40 Years Ago: Kiss Takes Off Their Makeup for the First Time on Stage
via KISS / YouTube
There are moments that define eras and leave a lasting impact on music history. One such moment occurred on October 11, 1983, when Kiss, the legendary band known for their iconic face paint and elaborate costumes, performed their first show without their trademark makeup. This monumental change not only rejuvenated the band’s commercial success but also marked the beginning of a challenging period for Gene Simmons, one of the band’s founding members.
The historic unmasked performance took place in the unexpected location of Lisbon, Portugal.
Just three weeks prior, Kiss had unveiled their real faces on national television during a special MTV appearance, breaking the mystique that had surrounded them for years.
This shift in identity was not without its challenges, especially for Gene Simmons. The change brought forth a transformation in the band dynamics, with Paul Stanley taking on a more prominent role. Simmons reflected on this time, saying:
“For those couple of years, it became his [Stanley’s] band. Paul was always the guy who spoke in the interviews. When you saw photos of Kiss, they tended more and more to be photos of Paul.”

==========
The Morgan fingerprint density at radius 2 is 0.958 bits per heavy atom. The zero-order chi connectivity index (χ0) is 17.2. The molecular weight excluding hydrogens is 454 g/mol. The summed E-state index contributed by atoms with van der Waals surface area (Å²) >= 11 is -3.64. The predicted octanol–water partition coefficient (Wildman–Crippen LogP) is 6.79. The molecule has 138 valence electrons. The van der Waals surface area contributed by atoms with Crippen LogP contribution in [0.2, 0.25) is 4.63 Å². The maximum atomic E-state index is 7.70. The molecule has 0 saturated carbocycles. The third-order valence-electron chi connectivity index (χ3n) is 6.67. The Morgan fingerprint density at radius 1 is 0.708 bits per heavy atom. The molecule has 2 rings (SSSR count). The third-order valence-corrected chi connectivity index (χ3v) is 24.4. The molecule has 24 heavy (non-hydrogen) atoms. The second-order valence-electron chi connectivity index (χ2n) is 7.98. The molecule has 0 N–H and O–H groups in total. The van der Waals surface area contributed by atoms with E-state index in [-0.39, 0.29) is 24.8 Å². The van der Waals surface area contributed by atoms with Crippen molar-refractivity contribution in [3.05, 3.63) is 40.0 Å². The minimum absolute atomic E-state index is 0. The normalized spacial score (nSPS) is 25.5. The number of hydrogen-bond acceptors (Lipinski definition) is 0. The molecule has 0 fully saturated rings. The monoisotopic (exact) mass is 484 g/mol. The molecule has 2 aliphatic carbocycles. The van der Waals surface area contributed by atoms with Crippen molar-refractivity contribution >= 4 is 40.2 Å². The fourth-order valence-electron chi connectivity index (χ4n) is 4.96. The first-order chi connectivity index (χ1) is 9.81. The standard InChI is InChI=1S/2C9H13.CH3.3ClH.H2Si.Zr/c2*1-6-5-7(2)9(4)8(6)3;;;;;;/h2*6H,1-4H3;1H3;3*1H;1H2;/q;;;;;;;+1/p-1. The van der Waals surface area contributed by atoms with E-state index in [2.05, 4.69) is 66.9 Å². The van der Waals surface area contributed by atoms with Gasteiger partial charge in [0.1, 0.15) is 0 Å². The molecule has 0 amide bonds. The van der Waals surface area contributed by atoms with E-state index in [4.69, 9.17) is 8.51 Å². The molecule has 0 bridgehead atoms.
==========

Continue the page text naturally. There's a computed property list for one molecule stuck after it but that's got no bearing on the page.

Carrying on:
Simmons attempted to regain the spotlight with flamboyant and unconventional clothing choices, but it didn’t alleviate the struggles.
“My reaction was to try to muscle my way back into the spotlight by buying some truly outlandish androgynous clothing… It just made me look like a football player in a tutu,” he joked.
Despite these challenges, Kiss persevered. They continued to perform without their face paint for the next 13 years, releasing several albums and achieving notable success. The band adapted to lineup changes, with members like Bruce Kulick and Eric Singer joining the ranks.
In 1996, Kiss made a triumphant return to their iconic makeup, reuniting with original members Ace Frehley and Peter Criss for a highly successful world tour.
However, this reunion was not without its complexities, and Frehley and Criss would depart once again in the following years.
Kiss continued their musical journey, evolving with new members while staying true to their rock ‘n’ roll roots. Their resilience and ability to adapt have cemented their legacy in the annals of rock history, making them an enduring symbol of the genre’s power and spirit.
As we reflect on that transformative night in Lisbon 40 years ago, we celebrate Kiss not only for their musical prowess but also for their courage to redefine themselves, leaving an indelible mark on the world of music and inspiring generations of fans around the globe.